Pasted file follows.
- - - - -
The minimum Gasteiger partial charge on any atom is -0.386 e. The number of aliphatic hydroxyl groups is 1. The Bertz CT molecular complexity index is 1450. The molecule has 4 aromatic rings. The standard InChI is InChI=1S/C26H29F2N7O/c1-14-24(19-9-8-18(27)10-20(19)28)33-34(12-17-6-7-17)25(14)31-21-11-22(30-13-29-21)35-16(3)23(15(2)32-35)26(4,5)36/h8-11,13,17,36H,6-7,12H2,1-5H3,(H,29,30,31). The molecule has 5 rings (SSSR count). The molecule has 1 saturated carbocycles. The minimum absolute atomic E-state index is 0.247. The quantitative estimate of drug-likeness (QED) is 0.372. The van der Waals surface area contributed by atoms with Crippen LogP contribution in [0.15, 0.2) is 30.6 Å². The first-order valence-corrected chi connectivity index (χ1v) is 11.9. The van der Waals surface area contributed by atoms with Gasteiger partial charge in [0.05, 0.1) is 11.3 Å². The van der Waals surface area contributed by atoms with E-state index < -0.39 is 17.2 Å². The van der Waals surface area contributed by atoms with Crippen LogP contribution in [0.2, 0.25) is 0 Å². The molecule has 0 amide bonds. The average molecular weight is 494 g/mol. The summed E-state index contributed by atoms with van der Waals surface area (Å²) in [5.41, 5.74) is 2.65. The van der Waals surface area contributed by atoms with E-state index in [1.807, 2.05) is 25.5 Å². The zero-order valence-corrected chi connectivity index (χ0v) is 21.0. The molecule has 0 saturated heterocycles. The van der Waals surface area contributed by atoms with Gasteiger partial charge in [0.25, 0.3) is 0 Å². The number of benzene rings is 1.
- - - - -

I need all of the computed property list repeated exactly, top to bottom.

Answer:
The minimum Gasteiger partial charge on any atom is -0.386 e. The number of aliphatic hydroxyl groups is 1. The Bertz CT molecular complexity index is 1450. The molecule has 4 aromatic rings. The standard InChI is InChI=1S/C26H29F2N7O/c1-14-24(19-9-8-18(27)10-20(19)28)33-34(12-17-6-7-17)25(14)31-21-11-22(30-13-29-21)35-16(3)23(15(2)32-35)26(4,5)36/h8-11,13,17,36H,6-7,12H2,1-5H3,(H,29,30,31). The molecule has 5 rings (SSSR count). The molecule has 1 saturated carbocycles. The minimum absolute atomic E-state index is 0.247. The quantitative estimate of drug-likeness (QED) is 0.372. The van der Waals surface area contributed by atoms with Crippen LogP contribution in [0.15, 0.2) is 30.6 Å². The first-order valence-corrected chi connectivity index (χ1v) is 11.9. The van der Waals surface area contributed by atoms with Gasteiger partial charge in [0.05, 0.1) is 11.3 Å². The van der Waals surface area contributed by atoms with E-state index < -0.39 is 17.2 Å². The van der Waals surface area contributed by atoms with Crippen LogP contribution in [0.2, 0.25) is 0 Å². The molecule has 0 amide bonds. The average molecular weight is 494 g/mol. The summed E-state index contributed by atoms with van der Waals surface area (Å²) in [5.41, 5.74) is 2.65. The van der Waals surface area contributed by atoms with E-state index in [1.807, 2.05) is 25.5 Å². The zero-order valence-corrected chi connectivity index (χ0v) is 21.0. The molecule has 0 saturated heterocycles. The van der Waals surface area contributed by atoms with Gasteiger partial charge in [0.25, 0.3) is 0 Å². The number of benzene rings is 1.